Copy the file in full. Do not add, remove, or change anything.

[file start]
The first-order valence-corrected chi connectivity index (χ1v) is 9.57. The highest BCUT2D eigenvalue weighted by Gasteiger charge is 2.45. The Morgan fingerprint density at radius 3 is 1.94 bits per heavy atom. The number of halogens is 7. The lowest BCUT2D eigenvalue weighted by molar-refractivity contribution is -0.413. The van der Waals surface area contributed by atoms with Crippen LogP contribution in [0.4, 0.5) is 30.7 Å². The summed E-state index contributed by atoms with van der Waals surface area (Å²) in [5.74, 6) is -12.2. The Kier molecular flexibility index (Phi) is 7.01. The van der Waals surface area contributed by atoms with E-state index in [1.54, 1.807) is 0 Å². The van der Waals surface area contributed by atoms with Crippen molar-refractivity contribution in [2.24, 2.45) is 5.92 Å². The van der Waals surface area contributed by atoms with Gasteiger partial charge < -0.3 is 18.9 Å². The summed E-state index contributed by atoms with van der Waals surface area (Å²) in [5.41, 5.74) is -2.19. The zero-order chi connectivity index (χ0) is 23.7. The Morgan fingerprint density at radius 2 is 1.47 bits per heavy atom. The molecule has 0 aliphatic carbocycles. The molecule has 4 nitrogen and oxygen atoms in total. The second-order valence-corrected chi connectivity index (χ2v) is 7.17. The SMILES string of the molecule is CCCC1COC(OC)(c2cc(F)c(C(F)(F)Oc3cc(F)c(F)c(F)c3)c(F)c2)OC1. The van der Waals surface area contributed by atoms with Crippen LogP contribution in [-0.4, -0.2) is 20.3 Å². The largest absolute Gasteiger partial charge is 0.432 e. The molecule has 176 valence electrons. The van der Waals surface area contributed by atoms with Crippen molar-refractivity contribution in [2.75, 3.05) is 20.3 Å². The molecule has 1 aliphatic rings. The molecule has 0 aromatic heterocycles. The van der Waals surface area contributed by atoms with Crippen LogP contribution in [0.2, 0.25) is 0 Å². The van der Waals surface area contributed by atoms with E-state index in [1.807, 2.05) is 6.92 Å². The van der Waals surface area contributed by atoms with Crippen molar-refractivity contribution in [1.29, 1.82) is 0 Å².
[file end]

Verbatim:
The first-order valence-corrected chi connectivity index (χ1v) is 9.57. The highest BCUT2D eigenvalue weighted by Gasteiger charge is 2.45. The Morgan fingerprint density at radius 3 is 1.94 bits per heavy atom. The number of halogens is 7. The lowest BCUT2D eigenvalue weighted by molar-refractivity contribution is -0.413. The van der Waals surface area contributed by atoms with Crippen LogP contribution in [0.4, 0.5) is 30.7 Å². The summed E-state index contributed by atoms with van der Waals surface area (Å²) in [5.74, 6) is -12.2. The Kier molecular flexibility index (Phi) is 7.01. The van der Waals surface area contributed by atoms with E-state index in [1.54, 1.807) is 0 Å². The van der Waals surface area contributed by atoms with Crippen molar-refractivity contribution in [2.24, 2.45) is 5.92 Å². The van der Waals surface area contributed by atoms with Gasteiger partial charge < -0.3 is 18.9 Å². The summed E-state index contributed by atoms with van der Waals surface area (Å²) in [5.41, 5.74) is -2.19. The zero-order chi connectivity index (χ0) is 23.7. The Morgan fingerprint density at radius 2 is 1.47 bits per heavy atom. The molecule has 0 aliphatic carbocycles. The molecule has 4 nitrogen and oxygen atoms in total. The second-order valence-corrected chi connectivity index (χ2v) is 7.17. The SMILES string of the molecule is CCCC1COC(OC)(c2cc(F)c(C(F)(F)Oc3cc(F)c(F)c(F)c3)c(F)c2)OC1. The van der Waals surface area contributed by atoms with Crippen LogP contribution in [-0.4, -0.2) is 20.3 Å². The largest absolute Gasteiger partial charge is 0.432 e. The molecule has 176 valence electrons. The van der Waals surface area contributed by atoms with Crippen molar-refractivity contribution in [2.75, 3.05) is 20.3 Å². The molecule has 1 aliphatic rings. The molecule has 0 aromatic heterocycles. The van der Waals surface area contributed by atoms with Crippen LogP contribution in [0.2, 0.25) is 0 Å². The van der Waals surface area contributed by atoms with E-state index in [1.807, 2.05) is 6.92 Å². The van der Waals surface area contributed by atoms with Crippen molar-refractivity contribution in [1.29, 1.82) is 0 Å².